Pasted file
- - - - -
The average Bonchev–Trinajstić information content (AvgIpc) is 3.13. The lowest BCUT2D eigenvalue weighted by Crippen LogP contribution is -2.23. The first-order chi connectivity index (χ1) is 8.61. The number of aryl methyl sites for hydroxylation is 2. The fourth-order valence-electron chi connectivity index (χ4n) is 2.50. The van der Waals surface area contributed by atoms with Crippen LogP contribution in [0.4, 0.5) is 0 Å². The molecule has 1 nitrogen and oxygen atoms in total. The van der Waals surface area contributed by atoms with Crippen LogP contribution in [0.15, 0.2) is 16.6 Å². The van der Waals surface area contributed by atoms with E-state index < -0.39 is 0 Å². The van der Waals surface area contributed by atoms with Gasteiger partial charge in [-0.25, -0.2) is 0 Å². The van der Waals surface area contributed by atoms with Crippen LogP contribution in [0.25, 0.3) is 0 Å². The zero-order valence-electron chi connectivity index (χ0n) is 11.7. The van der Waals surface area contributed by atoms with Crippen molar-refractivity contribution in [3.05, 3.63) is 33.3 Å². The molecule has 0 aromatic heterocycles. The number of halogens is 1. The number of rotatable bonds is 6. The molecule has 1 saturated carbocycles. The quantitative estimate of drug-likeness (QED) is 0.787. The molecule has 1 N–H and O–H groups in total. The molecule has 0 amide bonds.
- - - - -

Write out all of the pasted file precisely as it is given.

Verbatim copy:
The average Bonchev–Trinajstić information content (AvgIpc) is 3.13. The lowest BCUT2D eigenvalue weighted by Crippen LogP contribution is -2.23. The first-order chi connectivity index (χ1) is 8.61. The number of aryl methyl sites for hydroxylation is 2. The fourth-order valence-electron chi connectivity index (χ4n) is 2.50. The van der Waals surface area contributed by atoms with Crippen LogP contribution in [0.4, 0.5) is 0 Å². The molecule has 1 nitrogen and oxygen atoms in total. The van der Waals surface area contributed by atoms with Crippen LogP contribution in [0.15, 0.2) is 16.6 Å². The van der Waals surface area contributed by atoms with E-state index < -0.39 is 0 Å². The van der Waals surface area contributed by atoms with Gasteiger partial charge in [-0.25, -0.2) is 0 Å². The van der Waals surface area contributed by atoms with Crippen LogP contribution in [0.25, 0.3) is 0 Å². The zero-order valence-electron chi connectivity index (χ0n) is 11.7. The van der Waals surface area contributed by atoms with Crippen molar-refractivity contribution in [3.05, 3.63) is 33.3 Å². The molecule has 0 aromatic heterocycles. The number of halogens is 1. The number of rotatable bonds is 6. The molecule has 1 saturated carbocycles. The quantitative estimate of drug-likeness (QED) is 0.787. The molecule has 1 N–H and O–H groups in total. The molecule has 0 amide bonds.